And just as suddenly as it had appeared, the vision was gone. There the men stood, five brothers and their elderly father, in the midst of the swirling, roaming, singing flock of sheep, and before them lay their goal: the glow of the lamps of Bethlehem, which seemed to brighten and shine forth. It was an invitation: Come. Come and see. And they remembered the angel’s message: “You will find a child.”
Their father turned to them at last. His eyes were shining and his face was glowing, as if he’d been running. His voice was strong… stronger than they’d heard it for a long time. They waited for him to speak, though every one of them wanted nothing more than to break into a run towards the city, towards the child, towards the savior, the Messiah. But they waited. They waited for their father to speak.
“My sons,” he said at last. “Named for a prophet, every last one of you.” And then he laughed so long and hard that they couldn’t help joining in, and their eyes and their faces were shining, too. Their father continued.
“And now, God has imparted to our human hearts, the blessings of heaven. Cast out your fear! Let us go now to Bethlehem and see this thing that has taken place, which the Lord has made known to us!”
And then they were running and laughing, the brothers, their father, even the sheep. They were running, running, towards the dark streets that somehow, promised to hold an everlasting light, one that would shine even when every lamp was extinguished.
The visit was, you may say, satisfactory. The father, still dazed and amazed, but also energized, at his own unexpected competence as a midwife. The mother, an exhausted girl, who blushed at the presence of six strange men bursting through the stable door with talk of angels and singing. But her eyes warmed when they asked to see the child, and she held him up for them, her face broken into a dazzling smile that erased all signs of fatigue. And when their father had told her the words of the angel, she nodded her head, eagerly, and spoke at last: “Surely, from now on all generations will call me blessed… the Almighty has done great things for me!” And she looked at the child, now held tightly against her, and whispered. “Holy is his name.”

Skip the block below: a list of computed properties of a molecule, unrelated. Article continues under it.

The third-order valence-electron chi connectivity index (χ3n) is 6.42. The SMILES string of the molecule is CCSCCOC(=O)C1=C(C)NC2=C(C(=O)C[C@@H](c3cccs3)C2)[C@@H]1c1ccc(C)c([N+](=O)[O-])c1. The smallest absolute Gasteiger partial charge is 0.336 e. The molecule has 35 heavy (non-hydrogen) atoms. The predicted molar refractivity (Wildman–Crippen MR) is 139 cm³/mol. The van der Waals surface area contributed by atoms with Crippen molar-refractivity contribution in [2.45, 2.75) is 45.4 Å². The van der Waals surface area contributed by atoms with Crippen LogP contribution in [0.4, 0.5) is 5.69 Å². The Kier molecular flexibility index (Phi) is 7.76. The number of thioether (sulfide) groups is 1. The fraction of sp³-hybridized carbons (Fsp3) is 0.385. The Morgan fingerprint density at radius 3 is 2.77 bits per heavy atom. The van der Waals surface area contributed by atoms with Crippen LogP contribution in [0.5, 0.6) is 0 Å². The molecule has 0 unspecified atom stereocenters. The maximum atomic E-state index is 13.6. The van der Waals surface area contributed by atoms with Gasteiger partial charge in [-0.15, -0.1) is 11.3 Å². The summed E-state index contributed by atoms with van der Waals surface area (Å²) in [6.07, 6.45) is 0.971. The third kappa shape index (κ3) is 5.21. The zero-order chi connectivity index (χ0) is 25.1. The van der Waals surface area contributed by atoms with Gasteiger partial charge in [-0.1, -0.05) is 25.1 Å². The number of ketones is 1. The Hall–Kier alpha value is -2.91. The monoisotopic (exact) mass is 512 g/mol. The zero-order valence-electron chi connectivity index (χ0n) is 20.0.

As they returned to the fields, Micah realized he’d left the lamb behind. It had meandered about the stable on its own power. It seemed ready and determined to live. But his mind was elsewhere—their father, too, was new and alive with this strange and inexplicable joy. He was leading them in singing a merry song as they walked, just as he had when they were boys. And the day broke all around them, and inside them, too, and and it seemed that everything, everyone, had been made new.
Merry Christmas my friends, and Thanks be to God! Amen.